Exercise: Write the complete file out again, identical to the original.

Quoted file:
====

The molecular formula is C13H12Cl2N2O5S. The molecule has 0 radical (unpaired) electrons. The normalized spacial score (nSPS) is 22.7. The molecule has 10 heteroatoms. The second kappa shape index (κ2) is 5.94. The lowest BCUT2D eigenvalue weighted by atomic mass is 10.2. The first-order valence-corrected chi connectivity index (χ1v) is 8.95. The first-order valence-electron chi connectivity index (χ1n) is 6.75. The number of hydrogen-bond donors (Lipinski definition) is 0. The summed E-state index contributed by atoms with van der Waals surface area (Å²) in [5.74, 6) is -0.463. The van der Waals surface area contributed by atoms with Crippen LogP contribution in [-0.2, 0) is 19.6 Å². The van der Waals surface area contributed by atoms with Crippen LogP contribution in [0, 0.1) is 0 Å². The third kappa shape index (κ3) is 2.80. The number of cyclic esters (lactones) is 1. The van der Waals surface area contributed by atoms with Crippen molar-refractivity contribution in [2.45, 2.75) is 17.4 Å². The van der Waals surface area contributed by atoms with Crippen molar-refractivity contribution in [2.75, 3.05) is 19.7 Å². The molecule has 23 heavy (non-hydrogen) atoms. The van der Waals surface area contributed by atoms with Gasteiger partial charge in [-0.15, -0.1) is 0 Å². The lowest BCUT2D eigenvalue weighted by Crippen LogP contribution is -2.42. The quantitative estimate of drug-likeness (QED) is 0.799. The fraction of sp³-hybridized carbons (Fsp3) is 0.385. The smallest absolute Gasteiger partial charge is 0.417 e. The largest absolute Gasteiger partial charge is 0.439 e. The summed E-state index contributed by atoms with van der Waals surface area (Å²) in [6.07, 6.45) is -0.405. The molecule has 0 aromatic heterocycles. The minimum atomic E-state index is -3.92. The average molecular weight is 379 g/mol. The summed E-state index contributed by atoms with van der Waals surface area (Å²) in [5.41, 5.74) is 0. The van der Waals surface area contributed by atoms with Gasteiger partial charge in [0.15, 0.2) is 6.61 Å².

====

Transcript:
The molecular formula is C13H12Cl2N2O5S. The molecule has 0 radical (unpaired) electrons. The normalized spacial score (nSPS) is 22.7. The molecule has 10 heteroatoms. The second kappa shape index (κ2) is 5.94. The lowest BCUT2D eigenvalue weighted by atomic mass is 10.2. The first-order valence-corrected chi connectivity index (χ1v) is 8.95. The first-order valence-electron chi connectivity index (χ1n) is 6.75. The number of hydrogen-bond donors (Lipinski definition) is 0. The summed E-state index contributed by atoms with van der Waals surface area (Å²) in [5.74, 6) is -0.463. The van der Waals surface area contributed by atoms with Crippen LogP contribution in [-0.2, 0) is 19.6 Å². The van der Waals surface area contributed by atoms with Crippen LogP contribution in [0, 0.1) is 0 Å². The third kappa shape index (κ3) is 2.80. The number of cyclic esters (lactones) is 1. The van der Waals surface area contributed by atoms with Crippen molar-refractivity contribution in [2.45, 2.75) is 17.4 Å². The van der Waals surface area contributed by atoms with Crippen molar-refractivity contribution in [2.75, 3.05) is 19.7 Å². The molecule has 23 heavy (non-hydrogen) atoms. The van der Waals surface area contributed by atoms with Gasteiger partial charge in [-0.15, -0.1) is 0 Å². The lowest BCUT2D eigenvalue weighted by Crippen LogP contribution is -2.42. The quantitative estimate of drug-likeness (QED) is 0.799. The fraction of sp³-hybridized carbons (Fsp3) is 0.385. The smallest absolute Gasteiger partial charge is 0.417 e. The largest absolute Gasteiger partial charge is 0.439 e. The summed E-state index contributed by atoms with van der Waals surface area (Å²) in [6.07, 6.45) is -0.405. The molecule has 0 aromatic heterocycles. The minimum atomic E-state index is -3.92. The average molecular weight is 379 g/mol. The summed E-state index contributed by atoms with van der Waals surface area (Å²) in [5.41, 5.74) is 0. The van der Waals surface area contributed by atoms with Gasteiger partial charge in [0.15, 0.2) is 6.61 Å².